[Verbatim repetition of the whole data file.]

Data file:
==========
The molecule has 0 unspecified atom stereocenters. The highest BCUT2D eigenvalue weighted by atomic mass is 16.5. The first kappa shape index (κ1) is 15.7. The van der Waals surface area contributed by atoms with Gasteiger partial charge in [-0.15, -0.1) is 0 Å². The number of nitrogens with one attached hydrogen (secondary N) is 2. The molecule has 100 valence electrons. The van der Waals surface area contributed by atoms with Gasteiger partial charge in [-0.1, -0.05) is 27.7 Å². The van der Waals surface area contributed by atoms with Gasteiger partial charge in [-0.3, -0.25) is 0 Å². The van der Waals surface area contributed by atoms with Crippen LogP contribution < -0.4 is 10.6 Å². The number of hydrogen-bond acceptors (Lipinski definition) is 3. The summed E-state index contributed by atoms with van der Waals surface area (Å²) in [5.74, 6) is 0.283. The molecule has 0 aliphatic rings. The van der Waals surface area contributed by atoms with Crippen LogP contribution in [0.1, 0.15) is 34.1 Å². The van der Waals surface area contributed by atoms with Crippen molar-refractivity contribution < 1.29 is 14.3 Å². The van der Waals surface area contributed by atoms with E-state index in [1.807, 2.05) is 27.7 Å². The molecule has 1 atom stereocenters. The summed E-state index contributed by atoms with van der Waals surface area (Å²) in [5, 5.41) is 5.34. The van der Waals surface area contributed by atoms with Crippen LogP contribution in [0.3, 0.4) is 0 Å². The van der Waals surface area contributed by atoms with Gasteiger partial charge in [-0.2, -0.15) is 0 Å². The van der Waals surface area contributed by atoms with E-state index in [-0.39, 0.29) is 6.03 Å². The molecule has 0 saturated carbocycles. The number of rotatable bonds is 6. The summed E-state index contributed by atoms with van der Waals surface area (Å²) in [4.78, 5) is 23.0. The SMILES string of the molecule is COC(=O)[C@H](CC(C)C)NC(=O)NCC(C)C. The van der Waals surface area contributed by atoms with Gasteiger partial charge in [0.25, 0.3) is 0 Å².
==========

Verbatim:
The molecule has 0 unspecified atom stereocenters. The highest BCUT2D eigenvalue weighted by atomic mass is 16.5. The first kappa shape index (κ1) is 15.7. The van der Waals surface area contributed by atoms with Gasteiger partial charge in [-0.15, -0.1) is 0 Å². The number of nitrogens with one attached hydrogen (secondary N) is 2. The molecule has 100 valence electrons. The van der Waals surface area contributed by atoms with Gasteiger partial charge in [-0.1, -0.05) is 27.7 Å². The van der Waals surface area contributed by atoms with Gasteiger partial charge in [-0.3, -0.25) is 0 Å². The van der Waals surface area contributed by atoms with Crippen LogP contribution < -0.4 is 10.6 Å². The number of hydrogen-bond acceptors (Lipinski definition) is 3. The summed E-state index contributed by atoms with van der Waals surface area (Å²) in [5.74, 6) is 0.283. The molecule has 0 aliphatic rings. The van der Waals surface area contributed by atoms with Crippen LogP contribution in [0.1, 0.15) is 34.1 Å². The van der Waals surface area contributed by atoms with Crippen molar-refractivity contribution < 1.29 is 14.3 Å². The van der Waals surface area contributed by atoms with E-state index in [1.807, 2.05) is 27.7 Å². The molecule has 1 atom stereocenters. The summed E-state index contributed by atoms with van der Waals surface area (Å²) in [5, 5.41) is 5.34. The van der Waals surface area contributed by atoms with Crippen LogP contribution in [0.3, 0.4) is 0 Å². The van der Waals surface area contributed by atoms with Gasteiger partial charge in [-0.2, -0.15) is 0 Å². The van der Waals surface area contributed by atoms with E-state index in [-0.39, 0.29) is 6.03 Å². The molecule has 0 saturated carbocycles. The number of rotatable bonds is 6. The summed E-state index contributed by atoms with van der Waals surface area (Å²) in [4.78, 5) is 23.0. The SMILES string of the molecule is COC(=O)[C@H](CC(C)C)NC(=O)NCC(C)C. The van der Waals surface area contributed by atoms with Gasteiger partial charge in [0.25, 0.3) is 0 Å².